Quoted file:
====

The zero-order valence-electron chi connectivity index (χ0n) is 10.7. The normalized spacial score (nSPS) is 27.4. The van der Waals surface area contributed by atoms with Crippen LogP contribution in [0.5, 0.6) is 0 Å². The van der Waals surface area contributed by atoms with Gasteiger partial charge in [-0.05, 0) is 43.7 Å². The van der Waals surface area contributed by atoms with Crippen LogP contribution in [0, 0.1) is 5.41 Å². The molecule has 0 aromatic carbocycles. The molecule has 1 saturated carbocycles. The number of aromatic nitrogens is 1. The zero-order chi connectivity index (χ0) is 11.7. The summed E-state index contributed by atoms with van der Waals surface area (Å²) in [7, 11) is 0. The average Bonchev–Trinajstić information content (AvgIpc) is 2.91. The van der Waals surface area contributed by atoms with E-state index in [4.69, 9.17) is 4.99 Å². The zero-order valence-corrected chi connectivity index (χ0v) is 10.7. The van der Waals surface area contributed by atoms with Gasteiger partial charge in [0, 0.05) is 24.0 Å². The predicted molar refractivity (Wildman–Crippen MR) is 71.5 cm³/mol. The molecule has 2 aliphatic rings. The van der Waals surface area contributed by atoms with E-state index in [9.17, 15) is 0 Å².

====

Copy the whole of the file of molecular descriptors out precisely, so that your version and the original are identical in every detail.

The zero-order valence-electron chi connectivity index (χ0n) is 10.7. The normalized spacial score (nSPS) is 27.4. The van der Waals surface area contributed by atoms with Crippen LogP contribution in [0.5, 0.6) is 0 Å². The van der Waals surface area contributed by atoms with Gasteiger partial charge in [-0.05, 0) is 43.7 Å². The van der Waals surface area contributed by atoms with Crippen LogP contribution in [0, 0.1) is 5.41 Å². The molecule has 0 aromatic carbocycles. The molecule has 1 saturated carbocycles. The number of aromatic nitrogens is 1. The zero-order chi connectivity index (χ0) is 11.7. The summed E-state index contributed by atoms with van der Waals surface area (Å²) in [7, 11) is 0. The average Bonchev–Trinajstić information content (AvgIpc) is 2.91. The van der Waals surface area contributed by atoms with E-state index in [4.69, 9.17) is 4.99 Å². The zero-order valence-corrected chi connectivity index (χ0v) is 10.7. The van der Waals surface area contributed by atoms with Gasteiger partial charge in [0, 0.05) is 24.0 Å². The predicted molar refractivity (Wildman–Crippen MR) is 71.5 cm³/mol. The molecule has 2 aliphatic rings. The van der Waals surface area contributed by atoms with E-state index in [9.17, 15) is 0 Å².